Subsection 262A (4AJA) of the 1936 Income Tax Assessment Act requires the previous owner of a property to provide the new owner with relevant construction cost information. This is designed to allow the new owner to determine any capital works deductions that may be available.
Capital works deductions refer to claims that can be made due to the wear and tear of the building structure; including walls, floors and roofs.
It is the requirements outlined in Subsection 262A (4AJA) which leads BMT Tax Depreciation to request any available construction costs and details from property owners each and every time a tax depreciation schedule is produced.
Legislation recognises that this transfer of information between owners is not always possible for a multitude of reasons and has included a provision in the Act to allow the construction cost estimates prepared by a qualified professional to be submitted.
Outlined within TR 97/25 is the list of professionals deemed qualified to provide construction cost estimates.
This list includes:
- Quantity Surveyors
- Clerks of Works such as Project Officers for major building projects
- Supervising Architects who approve payments on major projects and
- Builders who are experienced in estimating construction costs for similar projects
TR 97/25 enables investors and Developers of projects to retain a suitably qualified professional with the most relevant experience and the most comprehensive schedule, even if that particular professional was not involved during the construction phase of the property.
This ruling has been strengthened by an ATO Issues Log in October 2006 (A235 Building Cost Estimate Acceptance). The ATO Issues Log confirmed that construction cost estimates from an appropriately qualified professional such as a Quantity Surveyor would be accepted in the case where a property owner had not made a reasonable effort to obtain the actual cost details from the previous owner.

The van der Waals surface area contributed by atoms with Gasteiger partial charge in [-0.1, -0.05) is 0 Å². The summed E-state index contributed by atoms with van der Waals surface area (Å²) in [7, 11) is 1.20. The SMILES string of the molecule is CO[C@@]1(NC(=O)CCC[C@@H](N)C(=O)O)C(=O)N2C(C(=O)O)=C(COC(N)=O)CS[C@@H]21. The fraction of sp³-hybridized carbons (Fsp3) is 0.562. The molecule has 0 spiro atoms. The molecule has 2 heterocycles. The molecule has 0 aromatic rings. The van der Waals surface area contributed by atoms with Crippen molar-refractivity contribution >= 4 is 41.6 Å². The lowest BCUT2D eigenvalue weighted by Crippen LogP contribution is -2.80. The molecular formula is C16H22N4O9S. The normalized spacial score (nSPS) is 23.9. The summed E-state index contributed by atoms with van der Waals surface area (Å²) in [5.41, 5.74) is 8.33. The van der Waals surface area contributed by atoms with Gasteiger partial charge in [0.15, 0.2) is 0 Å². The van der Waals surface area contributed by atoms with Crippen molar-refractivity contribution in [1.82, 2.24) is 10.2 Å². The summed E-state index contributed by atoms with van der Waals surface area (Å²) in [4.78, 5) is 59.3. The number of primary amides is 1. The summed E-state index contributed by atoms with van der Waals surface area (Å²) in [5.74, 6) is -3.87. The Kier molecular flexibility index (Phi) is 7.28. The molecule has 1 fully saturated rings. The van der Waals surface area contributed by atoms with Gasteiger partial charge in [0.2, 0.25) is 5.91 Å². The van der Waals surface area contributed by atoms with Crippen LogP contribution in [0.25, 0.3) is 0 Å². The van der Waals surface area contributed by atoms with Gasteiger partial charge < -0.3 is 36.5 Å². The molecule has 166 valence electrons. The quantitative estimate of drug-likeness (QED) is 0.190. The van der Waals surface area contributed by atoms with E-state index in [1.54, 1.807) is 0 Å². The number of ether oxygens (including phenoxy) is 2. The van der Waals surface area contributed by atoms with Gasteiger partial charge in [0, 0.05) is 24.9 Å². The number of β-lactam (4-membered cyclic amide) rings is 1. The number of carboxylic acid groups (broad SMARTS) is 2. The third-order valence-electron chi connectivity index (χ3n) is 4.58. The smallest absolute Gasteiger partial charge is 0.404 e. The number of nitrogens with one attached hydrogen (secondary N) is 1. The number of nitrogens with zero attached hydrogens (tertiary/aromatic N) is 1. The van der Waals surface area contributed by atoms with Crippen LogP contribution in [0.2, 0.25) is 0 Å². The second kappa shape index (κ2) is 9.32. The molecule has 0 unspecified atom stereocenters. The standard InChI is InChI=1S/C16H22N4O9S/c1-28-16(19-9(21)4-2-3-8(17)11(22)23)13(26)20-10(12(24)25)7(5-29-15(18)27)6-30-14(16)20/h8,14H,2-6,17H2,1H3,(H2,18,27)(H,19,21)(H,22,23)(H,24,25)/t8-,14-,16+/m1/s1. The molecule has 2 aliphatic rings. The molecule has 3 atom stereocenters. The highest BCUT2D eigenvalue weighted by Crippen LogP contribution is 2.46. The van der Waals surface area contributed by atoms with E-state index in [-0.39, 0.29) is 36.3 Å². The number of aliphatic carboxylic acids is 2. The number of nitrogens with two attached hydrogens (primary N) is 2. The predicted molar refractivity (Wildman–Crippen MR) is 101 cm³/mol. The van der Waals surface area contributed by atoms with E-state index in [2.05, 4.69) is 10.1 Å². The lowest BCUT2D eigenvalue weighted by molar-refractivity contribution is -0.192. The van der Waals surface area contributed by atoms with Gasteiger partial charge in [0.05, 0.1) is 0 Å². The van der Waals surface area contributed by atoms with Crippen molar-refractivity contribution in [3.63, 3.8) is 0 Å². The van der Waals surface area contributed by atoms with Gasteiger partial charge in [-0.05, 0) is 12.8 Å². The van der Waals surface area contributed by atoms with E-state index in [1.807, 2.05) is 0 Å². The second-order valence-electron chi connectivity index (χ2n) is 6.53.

The provision of construction costs as required by Subsection 262A (4AJA) is just a portion of the deductions calculated when completing a tax depreciation schedule.
When discussing depreciation, it is important to note that there are two areas in which a Quantity Surveyor will estimate and calculate deductions: the division 43 capital works deduction and division 40 plant and equipment depreciation.
In most cases it is the deductions related to plant and equipment items which lead to the greatest difference between depreciation schedules. Subsection 262 (4AJA) only refers to the deductions available from capital works deductions.
Plant and equipment will have a substantial impact on the depreciation deductions an investor or commercial property owner can claim when a specialist Quantity Surveyor compiles a comprehensive Capital Allowance and Tax Depreciation Schedule.
BMT Tax Depreciation